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Old 12-07-2007, 03:14 PM
JNA JNA started this thread
 
Location: San Antonio, TX
243 posts, read 667,477 times
Reputation: 136

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I saw this in an article about the housing market.


"Housing in one hot market, San Antonio, where prices rose 10% in the past year and 40% in the past five years, is still fairly affordable. But it may soon go the way of Miami and Las Vegas. Between 25% and 29% of loans in the city in 2006 were for second homes or investments, according to Freddie Mac.

"It suggests instability in the market," says Robert Shiller. "Prices could drop significantly."


Last of the Red-Hot Markets: Financial News - Yahoo! Finance (broken link)

As I'm planning on moving there spring of next year, I wanted to get some feedback on the conditions out there as it is brutal in many parts of here in Southern CA right now.

 
Old 12-07-2007, 04:06 PM
 
Location: San Antonio
7,629 posts, read 14,348,852 times
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I believe that article is misleading...while we HAVE seen appreciation the past several years...SA remains one of those "slow and steady" type of markets...NOT one that you find folks doubling their house value in 2 years in. As such, we have much lower risk for those types of losses...altho real estate is ALWAYS a gamble.

We personally own rental property here in SA as well as our home...but we are in the medical center area with our rental...and because of USAA, the medical schools and the traffic in that area, we do not have rental difficulty. I think the folks that are at greatest risk are those that bought, sight unseen or flew in and bought several houses after taking $$ out of their primary residence expecting the SA market to do what the west/east coast have done...and finding that not to be the case.
 
Old 12-07-2007, 04:32 PM
 
Location: San Antonio
4,149 posts, read 9,311,197 times
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Those numbers are inaccurate. We've seen slow and steady growth, and if there's a decline, it'll be slow and steady. Don't see that happening though.

Declines mirror the growth. CA had explosive growth, which led to the drastic drop.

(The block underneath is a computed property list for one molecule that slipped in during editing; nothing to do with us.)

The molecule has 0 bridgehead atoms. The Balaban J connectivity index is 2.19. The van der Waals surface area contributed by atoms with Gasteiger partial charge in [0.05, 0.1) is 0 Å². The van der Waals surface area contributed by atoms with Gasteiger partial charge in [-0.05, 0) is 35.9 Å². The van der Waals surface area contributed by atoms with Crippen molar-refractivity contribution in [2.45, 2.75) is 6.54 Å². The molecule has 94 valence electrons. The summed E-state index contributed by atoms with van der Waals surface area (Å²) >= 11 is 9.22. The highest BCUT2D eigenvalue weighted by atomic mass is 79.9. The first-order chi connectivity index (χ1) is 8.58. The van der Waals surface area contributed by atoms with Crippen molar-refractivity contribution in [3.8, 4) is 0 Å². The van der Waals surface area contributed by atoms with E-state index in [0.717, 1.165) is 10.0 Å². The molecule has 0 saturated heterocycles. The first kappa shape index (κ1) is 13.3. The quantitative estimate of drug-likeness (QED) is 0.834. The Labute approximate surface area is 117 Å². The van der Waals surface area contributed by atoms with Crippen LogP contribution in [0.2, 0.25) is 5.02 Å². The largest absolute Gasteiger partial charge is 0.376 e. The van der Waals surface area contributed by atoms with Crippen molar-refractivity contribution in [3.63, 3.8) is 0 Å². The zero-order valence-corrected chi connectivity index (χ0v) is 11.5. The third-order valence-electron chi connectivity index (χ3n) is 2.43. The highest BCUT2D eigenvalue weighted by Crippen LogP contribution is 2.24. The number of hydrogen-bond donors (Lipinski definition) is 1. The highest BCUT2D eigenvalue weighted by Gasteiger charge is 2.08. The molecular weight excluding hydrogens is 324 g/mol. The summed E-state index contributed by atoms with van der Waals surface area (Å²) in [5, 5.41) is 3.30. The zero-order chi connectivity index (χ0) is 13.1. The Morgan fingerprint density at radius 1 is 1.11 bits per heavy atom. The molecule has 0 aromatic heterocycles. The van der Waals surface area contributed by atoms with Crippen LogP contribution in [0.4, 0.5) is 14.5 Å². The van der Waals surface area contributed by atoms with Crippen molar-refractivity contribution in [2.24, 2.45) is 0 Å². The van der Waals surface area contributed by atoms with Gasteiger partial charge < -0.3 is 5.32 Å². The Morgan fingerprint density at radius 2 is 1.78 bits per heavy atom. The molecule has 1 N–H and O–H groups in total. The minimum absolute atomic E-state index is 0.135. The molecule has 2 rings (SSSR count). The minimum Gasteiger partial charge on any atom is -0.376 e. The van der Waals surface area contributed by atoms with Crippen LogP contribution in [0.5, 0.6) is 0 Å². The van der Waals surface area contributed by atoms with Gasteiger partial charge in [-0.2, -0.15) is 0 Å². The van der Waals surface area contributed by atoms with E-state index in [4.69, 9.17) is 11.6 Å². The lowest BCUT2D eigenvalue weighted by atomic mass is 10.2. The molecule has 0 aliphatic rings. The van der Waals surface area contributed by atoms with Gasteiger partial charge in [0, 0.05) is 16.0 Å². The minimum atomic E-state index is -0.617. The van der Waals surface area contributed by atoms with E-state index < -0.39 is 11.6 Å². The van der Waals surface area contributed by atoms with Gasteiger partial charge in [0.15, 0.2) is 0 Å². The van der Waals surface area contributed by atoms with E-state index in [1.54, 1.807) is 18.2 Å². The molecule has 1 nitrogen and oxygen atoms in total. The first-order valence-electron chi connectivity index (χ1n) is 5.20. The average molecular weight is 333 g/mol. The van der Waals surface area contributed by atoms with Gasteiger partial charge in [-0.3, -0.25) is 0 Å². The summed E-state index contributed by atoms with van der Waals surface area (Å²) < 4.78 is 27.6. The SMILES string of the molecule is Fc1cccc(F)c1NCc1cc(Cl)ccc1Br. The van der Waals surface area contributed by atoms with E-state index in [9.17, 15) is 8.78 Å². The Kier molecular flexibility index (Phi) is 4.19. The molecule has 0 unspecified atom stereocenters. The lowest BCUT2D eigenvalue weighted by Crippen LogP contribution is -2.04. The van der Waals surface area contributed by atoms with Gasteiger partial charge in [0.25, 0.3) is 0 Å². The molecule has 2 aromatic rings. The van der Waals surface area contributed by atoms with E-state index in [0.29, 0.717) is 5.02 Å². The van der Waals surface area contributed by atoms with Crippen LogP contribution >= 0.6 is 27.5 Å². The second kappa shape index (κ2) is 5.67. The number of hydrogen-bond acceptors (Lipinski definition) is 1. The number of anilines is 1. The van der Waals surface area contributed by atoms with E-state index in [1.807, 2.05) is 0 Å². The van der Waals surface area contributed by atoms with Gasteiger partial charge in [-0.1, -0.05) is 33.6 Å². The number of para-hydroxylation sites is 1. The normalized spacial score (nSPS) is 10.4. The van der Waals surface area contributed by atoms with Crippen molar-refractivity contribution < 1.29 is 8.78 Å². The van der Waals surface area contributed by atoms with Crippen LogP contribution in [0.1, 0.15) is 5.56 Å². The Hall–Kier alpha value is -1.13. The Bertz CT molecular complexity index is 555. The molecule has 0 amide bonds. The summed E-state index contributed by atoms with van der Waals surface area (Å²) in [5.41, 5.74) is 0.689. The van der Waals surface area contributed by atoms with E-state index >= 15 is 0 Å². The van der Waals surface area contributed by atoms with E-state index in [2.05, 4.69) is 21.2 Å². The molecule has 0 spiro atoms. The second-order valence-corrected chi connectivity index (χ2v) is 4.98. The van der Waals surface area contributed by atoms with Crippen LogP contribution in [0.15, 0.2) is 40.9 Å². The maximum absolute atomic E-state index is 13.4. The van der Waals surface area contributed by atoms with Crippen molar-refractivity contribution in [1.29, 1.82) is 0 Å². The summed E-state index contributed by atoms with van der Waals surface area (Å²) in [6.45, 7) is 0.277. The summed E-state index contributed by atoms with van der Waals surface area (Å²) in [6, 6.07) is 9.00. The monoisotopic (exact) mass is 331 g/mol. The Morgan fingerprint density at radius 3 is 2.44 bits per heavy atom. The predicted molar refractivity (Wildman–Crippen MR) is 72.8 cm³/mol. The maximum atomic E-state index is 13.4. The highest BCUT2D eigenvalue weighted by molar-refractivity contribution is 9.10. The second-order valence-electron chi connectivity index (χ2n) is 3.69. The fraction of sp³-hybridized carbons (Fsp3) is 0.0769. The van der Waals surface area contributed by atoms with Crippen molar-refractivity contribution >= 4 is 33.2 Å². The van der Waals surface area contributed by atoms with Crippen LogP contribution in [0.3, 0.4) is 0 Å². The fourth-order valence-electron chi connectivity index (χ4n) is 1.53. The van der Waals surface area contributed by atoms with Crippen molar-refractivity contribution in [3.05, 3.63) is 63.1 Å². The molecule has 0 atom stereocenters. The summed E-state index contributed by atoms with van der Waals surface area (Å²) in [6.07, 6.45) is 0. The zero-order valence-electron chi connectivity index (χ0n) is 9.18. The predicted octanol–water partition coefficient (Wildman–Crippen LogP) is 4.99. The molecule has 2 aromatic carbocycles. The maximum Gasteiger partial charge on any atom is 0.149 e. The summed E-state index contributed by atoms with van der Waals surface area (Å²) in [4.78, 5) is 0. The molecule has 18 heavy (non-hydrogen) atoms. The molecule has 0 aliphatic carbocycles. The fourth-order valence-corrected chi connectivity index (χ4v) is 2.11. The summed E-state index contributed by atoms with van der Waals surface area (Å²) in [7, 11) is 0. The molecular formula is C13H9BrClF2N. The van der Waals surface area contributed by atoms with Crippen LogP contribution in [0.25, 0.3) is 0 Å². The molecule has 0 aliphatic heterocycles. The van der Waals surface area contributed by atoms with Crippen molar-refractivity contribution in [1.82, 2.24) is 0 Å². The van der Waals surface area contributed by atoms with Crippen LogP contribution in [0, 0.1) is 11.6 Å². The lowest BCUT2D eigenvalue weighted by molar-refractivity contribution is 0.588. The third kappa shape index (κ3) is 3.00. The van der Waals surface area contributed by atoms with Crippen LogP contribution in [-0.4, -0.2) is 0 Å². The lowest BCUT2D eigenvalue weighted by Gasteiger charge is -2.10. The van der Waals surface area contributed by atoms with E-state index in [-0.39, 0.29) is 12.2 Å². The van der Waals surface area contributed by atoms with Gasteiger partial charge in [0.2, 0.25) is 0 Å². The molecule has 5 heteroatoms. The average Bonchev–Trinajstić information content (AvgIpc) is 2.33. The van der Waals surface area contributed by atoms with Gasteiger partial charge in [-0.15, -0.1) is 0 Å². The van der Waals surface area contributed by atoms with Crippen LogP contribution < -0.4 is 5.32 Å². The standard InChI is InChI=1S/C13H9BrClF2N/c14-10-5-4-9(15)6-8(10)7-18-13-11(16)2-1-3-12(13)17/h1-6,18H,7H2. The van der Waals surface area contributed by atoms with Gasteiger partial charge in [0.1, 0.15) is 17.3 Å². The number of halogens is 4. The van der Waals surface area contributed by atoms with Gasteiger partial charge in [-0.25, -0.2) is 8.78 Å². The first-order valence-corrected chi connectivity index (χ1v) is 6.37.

Old 12-07-2007, 04:37 PM
JNA JNA started this thread
 
Location: San Antonio, TX
243 posts, read 667,477 times
Reputation: 136
Thanks for the feedback! I'm not really looking for the move to San Antonio for investment as I am doing it more for a lifestyle change. I'm just trying to avoid buying and finding out a year later my new home is worth 20-30% less than when I bought it.

On the bright side, just found out our home will remain within the Reagan HS boundaries, so that should be good for property value.
 
Old 12-07-2007, 07:38 PM
 
454 posts, read 371,103 times
Reputation: 52
Also, there are pockets of outrageous 'appreciation' (in '' because I don't think it's true appreciation), like our neighborhood, which probably skew things a bit. While I think it'll stay higher than it was, I don't think the excessive appreciation in this 'hood will continue.
 
Old 12-07-2007, 10:33 PM
 
Location: LA
85 posts, read 239,697 times
Reputation: 23
Quote:
Originally Posted by kevcrawford View Post
Those numbers are inaccurate. We've seen slow and steady growth, and if there's a decline, it'll be slow and steady. Don't see that happening though.

Declines mirror the growth. CA had explosive growth, which led to the drastic drop.
You state the Freddie Mac numbers on appreciation and loan percentages (2nd or investment loans) are inaccurate? What do you base your information on? I would defintely believe FM's numbers than some realtor's. One thing I do disagree with is their assessment that SA's housing will decline like FL and Las Vegas. However, a quick check of building permits in SA shows a steady decline. Basically what that means is SA's housing growth is slowing and appreciation is on the decline.

Also, you say that decline mirrors growth. I would like you to show me which cylce you're referring to. Lots of areas in CA had 100% appreciation. So you're going to tell me that we will see 100% decline?
 
Old 12-07-2007, 10:39 PM
 
Location: San Antonio
944 posts, read 2,803,062 times
Reputation: 263